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- You need to get married and file your adjustment of status paperwork within 90 days of your fiancee’s arrival.
- Legal documents to be drafted: Form I-485, Form I-864, Form I-131, Form I-765.
- Expect between 4 months and two years to your initial interview.
Understanding where you are now.
Your fiancee has now entered the United States on her K-1 visa. Although you are now past the most stressful parts of the process, you still have one more major round of paperwork to complete.
After entering on a K-1 visa, your fiancee is not yet a lawful resident of the United States. The K-1 visa is a temporary visa that authorizes only a 90-day stay for the purpose of getting married. To successfully complete the immigration process, your fiancee will need to marry you and file her paperwork to “adjust status” to lawful permanent resident.
The final round of paperwork is filed after you and your fiancee have legally married. By filing the Form I-485, Application to Adjust status, your fiancee applies for status as a lawful permanent resident (LPR), based on your sponsorship. You will need to file a binding financial support contract, the Form I-864, Affidavit of Support, for your fiancee.
Immigration lawyer tip: Get started on your paperwork as soon as your fiancee arrives. Three months is not a lot of time, and your filing deadline will creep up quickly. Moreover, the sooner you complete the filing the sooner you will be heading to your final interview. Especially if you fiancee is planning to work, you will want to get the ball rolling as soon as possible. For legal purposes it is absolutely fine to get married as soon as your fiancee arrives.
After your adjustment paperwork is filed your fiancee will receive a temporary work and travel authorization. Under current processing times this will take 4-6 months. You will then have a long wait until finally being called for an in-person interview at your local USCIS office. It currently takes between 4 months and two years to be scheduled for that interview.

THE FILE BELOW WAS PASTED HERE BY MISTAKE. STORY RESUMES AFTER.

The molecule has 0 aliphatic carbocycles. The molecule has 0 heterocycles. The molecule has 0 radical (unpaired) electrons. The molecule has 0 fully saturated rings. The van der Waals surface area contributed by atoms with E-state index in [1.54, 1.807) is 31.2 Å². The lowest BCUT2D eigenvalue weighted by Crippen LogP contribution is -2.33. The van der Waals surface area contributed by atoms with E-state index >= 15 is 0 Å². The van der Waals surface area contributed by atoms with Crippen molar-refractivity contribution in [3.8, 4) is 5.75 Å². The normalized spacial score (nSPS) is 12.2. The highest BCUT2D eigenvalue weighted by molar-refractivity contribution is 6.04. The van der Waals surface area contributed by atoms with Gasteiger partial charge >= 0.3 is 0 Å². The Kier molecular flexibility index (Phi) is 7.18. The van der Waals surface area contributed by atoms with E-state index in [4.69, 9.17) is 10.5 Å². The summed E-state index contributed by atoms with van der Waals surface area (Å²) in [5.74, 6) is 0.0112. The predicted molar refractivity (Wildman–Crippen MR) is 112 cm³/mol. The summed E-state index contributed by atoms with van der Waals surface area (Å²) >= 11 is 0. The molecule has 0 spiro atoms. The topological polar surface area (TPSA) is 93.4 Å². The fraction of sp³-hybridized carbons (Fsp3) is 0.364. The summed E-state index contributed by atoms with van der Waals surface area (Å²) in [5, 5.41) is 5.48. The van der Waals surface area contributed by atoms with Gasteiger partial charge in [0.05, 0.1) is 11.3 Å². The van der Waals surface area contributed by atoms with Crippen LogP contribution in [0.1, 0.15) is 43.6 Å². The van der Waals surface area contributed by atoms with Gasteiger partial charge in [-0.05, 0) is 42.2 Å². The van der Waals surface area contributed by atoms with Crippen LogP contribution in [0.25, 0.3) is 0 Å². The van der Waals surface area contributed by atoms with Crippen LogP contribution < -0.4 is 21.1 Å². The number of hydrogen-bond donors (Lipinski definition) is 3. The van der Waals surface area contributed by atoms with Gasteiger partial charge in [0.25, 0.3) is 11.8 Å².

The first 90 days.
After your fiancee arrives in the United States you have 90 days in which to get legally married and then file your final step of paperwork – called “adjustment of status.” Let’s take a look at that 90-day – or roughly three-month – period. The purpose of the 90-day period is to give the couple time together to ensure that they do indeed want to get married. In reality, that’s not a whole lot of time, and most couples are firmly committed to getting married long before they hit this stage of the process.
May your fiancee work during the 90-day period? Effectively, no. Merely entering on the K-1 fiancee visa does not give someone legal authority to work in the U.S. A fiancee is allowed to apply for a work permit before filing her final round of paperwork. But as a practical matter, that doesn’t help. It takes so long to get a temporary work permit that the fiancee paperwork will be filed long before she receives the permit. However, once the adjustment of status paperwork is filed, the fiancee will receive a temporary work permit in roughly 3-6 months that authorizes work while the paperwork is pending.
The most critical requirement is that you marry your fiancee within 90 days following her arrival in the U.S. If you don’t do this, the entire fiancee process is lost and you will have to start over with a completely new strategy. Note that you need to be legally married in the 90-day window, but you can delay a larger family ceremony. Since the timing of your K-1 visa was so unpredictable, it’s understandable if you need more time to organize a larger family ceremony. But the legal marriage itself absolutely needs to occur within the 90 days.